If there was a “Yes/No” survey asking how many UC Davis students have a scary memory that still gives them the chills, chances are the majority of students would answer “Yes.”
But imagine if every time you thought about that childhood memory, you were paralyzed with fear.
According to a 2010 National Institute of Mental Health survey, nearly 7.7 million adults age 18 and older in America suffer from Post Traumatic Stress Disorder (PTSD).
Research shows the disorder frequently occurs after violent personal assaults such as rape, mugging, domestic violence, terrorism, natural or human-caused disasters and accidents.
Roger Clem and Richard Huganir of the Johns Hopkins University School of Medicine recently discovered a molecule in the brain that could help erase the fearful memories that cause PTSD in people.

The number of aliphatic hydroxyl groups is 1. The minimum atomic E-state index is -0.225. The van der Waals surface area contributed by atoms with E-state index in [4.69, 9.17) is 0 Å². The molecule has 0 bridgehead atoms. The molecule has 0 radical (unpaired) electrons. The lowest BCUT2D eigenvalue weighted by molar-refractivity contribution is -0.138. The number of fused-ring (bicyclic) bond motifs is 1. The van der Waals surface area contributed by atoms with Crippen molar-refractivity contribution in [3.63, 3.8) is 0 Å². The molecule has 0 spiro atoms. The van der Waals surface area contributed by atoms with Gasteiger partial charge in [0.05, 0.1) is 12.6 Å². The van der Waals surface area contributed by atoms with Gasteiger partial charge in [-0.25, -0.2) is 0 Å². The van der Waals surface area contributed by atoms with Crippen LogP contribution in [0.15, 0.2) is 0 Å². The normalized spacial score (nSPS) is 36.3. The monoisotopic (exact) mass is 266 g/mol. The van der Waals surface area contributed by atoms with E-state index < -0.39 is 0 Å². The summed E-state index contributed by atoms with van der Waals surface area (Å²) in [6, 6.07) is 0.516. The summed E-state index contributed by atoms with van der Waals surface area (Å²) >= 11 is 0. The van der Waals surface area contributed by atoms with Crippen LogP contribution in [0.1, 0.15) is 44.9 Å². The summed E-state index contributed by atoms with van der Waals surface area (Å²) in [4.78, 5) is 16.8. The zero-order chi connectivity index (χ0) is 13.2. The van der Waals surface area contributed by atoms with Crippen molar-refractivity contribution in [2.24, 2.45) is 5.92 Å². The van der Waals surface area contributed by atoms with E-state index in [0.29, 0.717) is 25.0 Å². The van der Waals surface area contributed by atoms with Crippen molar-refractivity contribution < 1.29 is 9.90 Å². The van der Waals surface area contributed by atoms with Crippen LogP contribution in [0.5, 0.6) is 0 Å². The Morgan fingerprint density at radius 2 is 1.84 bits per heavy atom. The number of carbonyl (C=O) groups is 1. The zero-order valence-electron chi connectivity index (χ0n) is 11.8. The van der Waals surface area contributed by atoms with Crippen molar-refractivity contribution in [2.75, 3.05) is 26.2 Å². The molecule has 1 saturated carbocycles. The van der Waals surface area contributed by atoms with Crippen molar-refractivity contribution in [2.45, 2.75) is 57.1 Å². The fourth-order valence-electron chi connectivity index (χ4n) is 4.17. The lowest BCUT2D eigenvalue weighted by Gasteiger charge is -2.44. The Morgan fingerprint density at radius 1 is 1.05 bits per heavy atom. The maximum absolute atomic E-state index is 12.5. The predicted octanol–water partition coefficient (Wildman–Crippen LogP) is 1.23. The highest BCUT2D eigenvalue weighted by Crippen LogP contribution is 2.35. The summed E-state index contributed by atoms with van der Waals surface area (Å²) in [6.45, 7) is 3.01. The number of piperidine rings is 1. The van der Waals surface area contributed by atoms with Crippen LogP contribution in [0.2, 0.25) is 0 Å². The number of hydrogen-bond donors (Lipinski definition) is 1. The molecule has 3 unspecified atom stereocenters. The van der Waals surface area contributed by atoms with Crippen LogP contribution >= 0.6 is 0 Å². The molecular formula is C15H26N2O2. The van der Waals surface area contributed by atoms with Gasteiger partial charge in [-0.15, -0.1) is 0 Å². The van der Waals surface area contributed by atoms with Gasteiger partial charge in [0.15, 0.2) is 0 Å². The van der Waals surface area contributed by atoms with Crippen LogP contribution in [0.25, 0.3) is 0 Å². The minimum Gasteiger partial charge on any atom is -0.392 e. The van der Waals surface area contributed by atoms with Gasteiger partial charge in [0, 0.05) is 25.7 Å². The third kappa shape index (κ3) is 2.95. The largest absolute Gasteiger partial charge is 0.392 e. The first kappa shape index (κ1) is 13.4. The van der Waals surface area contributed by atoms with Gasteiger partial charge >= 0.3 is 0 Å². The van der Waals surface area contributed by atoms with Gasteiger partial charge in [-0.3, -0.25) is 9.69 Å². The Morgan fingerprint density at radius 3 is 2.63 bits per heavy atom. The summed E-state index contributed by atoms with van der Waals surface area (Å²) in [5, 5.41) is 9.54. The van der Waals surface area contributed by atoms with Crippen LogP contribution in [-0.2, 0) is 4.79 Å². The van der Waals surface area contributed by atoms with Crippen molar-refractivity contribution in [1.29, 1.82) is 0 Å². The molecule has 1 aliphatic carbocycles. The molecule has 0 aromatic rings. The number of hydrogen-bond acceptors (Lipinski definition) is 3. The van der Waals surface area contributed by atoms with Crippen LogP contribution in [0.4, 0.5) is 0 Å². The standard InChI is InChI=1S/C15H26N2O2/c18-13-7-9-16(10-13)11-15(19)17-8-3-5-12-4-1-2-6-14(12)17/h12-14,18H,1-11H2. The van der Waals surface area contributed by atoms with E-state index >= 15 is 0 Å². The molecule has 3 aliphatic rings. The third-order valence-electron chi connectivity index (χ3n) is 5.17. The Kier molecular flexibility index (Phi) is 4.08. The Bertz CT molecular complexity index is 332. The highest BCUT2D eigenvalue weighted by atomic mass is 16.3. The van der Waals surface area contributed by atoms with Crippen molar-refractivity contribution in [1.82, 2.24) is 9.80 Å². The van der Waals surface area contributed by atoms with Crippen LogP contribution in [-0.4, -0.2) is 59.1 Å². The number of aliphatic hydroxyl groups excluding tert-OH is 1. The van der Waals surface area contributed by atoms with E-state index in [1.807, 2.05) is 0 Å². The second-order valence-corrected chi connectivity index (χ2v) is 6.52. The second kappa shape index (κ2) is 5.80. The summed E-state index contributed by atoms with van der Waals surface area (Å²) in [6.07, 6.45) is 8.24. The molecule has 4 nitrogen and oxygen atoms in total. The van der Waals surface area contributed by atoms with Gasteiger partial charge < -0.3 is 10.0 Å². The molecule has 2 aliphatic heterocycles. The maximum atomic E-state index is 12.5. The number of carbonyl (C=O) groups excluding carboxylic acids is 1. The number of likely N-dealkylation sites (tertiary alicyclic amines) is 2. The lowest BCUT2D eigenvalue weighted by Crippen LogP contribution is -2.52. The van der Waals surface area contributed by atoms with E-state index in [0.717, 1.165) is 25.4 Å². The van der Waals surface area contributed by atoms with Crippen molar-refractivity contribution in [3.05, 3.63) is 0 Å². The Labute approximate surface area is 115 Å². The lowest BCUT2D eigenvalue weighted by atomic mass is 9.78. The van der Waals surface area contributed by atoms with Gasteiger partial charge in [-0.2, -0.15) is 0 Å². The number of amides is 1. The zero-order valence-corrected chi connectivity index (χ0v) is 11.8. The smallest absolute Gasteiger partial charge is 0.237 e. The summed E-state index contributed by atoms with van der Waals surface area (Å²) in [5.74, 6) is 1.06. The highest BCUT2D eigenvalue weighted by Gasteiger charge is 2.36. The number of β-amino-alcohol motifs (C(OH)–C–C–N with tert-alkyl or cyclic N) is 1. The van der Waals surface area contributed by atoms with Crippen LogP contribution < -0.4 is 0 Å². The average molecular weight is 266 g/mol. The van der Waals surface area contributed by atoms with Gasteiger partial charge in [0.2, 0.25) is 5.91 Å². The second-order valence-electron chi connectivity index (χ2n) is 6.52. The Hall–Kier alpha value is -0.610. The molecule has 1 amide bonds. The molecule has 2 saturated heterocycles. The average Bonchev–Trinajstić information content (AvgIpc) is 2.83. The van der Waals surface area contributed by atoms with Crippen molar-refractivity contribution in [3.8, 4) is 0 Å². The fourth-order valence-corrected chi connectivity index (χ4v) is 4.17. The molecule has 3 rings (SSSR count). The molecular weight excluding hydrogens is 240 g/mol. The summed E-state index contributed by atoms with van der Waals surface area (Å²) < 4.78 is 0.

In their studies of the memory system in mice, Clem and Huganir discovered a certain protein that is released in the amygdala directly preceding a fearful event. This protein, called AMPA, is responsible for strengthening the part of the brain that sustains the fear response. This memory system is the same in human brains.
But when researchers removed the receptors for the AMPA protein, they found that the fearful memory was completely erased, along with the PTSD response.
With the invention of a drug to eliminate these proteins, we could begin acting out our own rendition of Eternal Sunshine of the Spotless Mind. We could far lessen the impact of PTSD in our world.
– Cammie Rolle